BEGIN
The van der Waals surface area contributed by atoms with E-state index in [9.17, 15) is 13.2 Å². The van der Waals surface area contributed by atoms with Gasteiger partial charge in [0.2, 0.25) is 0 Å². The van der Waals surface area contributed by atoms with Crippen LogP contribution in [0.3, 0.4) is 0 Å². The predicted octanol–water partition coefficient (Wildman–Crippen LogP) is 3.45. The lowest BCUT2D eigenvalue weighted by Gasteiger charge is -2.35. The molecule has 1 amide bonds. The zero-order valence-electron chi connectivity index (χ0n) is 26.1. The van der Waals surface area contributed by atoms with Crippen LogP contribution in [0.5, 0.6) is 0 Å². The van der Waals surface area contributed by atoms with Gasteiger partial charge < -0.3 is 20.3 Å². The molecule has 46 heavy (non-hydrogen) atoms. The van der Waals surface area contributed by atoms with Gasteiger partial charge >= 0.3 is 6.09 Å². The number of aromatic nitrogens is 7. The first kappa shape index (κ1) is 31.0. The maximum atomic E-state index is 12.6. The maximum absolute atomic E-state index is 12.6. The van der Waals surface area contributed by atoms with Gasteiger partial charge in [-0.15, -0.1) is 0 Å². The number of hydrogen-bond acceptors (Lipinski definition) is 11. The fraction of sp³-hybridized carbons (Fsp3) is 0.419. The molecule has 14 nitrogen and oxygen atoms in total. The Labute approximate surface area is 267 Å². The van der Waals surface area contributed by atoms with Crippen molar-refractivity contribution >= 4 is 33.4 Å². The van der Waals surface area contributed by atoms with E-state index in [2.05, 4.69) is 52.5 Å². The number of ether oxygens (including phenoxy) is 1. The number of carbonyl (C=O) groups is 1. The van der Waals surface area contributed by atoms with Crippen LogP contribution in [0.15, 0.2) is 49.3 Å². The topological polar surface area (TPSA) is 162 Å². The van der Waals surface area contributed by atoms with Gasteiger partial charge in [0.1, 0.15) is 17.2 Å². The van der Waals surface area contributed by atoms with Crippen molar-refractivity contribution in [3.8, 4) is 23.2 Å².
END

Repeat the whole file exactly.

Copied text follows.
The van der Waals surface area contributed by atoms with E-state index in [9.17, 15) is 13.2 Å². The van der Waals surface area contributed by atoms with Gasteiger partial charge in [0.2, 0.25) is 0 Å². The van der Waals surface area contributed by atoms with Crippen LogP contribution in [0.3, 0.4) is 0 Å². The predicted octanol–water partition coefficient (Wildman–Crippen LogP) is 3.45. The lowest BCUT2D eigenvalue weighted by Gasteiger charge is -2.35. The molecule has 1 amide bonds. The zero-order valence-electron chi connectivity index (χ0n) is 26.1. The van der Waals surface area contributed by atoms with Crippen LogP contribution in [0.5, 0.6) is 0 Å². The van der Waals surface area contributed by atoms with Gasteiger partial charge < -0.3 is 20.3 Å². The molecule has 46 heavy (non-hydrogen) atoms. The van der Waals surface area contributed by atoms with Gasteiger partial charge >= 0.3 is 6.09 Å². The number of aromatic nitrogens is 7. The first kappa shape index (κ1) is 31.0. The maximum atomic E-state index is 12.6. The maximum absolute atomic E-state index is 12.6. The van der Waals surface area contributed by atoms with Gasteiger partial charge in [-0.15, -0.1) is 0 Å². The number of hydrogen-bond acceptors (Lipinski definition) is 11. The fraction of sp³-hybridized carbons (Fsp3) is 0.419. The molecule has 14 nitrogen and oxygen atoms in total. The Labute approximate surface area is 267 Å². The van der Waals surface area contributed by atoms with Crippen molar-refractivity contribution >= 4 is 33.4 Å². The van der Waals surface area contributed by atoms with E-state index in [2.05, 4.69) is 52.5 Å². The number of ether oxygens (including phenoxy) is 1. The number of carbonyl (C=O) groups is 1. The van der Waals surface area contributed by atoms with Crippen LogP contribution in [0.15, 0.2) is 49.3 Å². The topological polar surface area (TPSA) is 162 Å². The van der Waals surface area contributed by atoms with Gasteiger partial charge in [0.1, 0.15) is 17.2 Å². The van der Waals surface area contributed by atoms with Crippen molar-refractivity contribution in [3.8, 4) is 23.2 Å².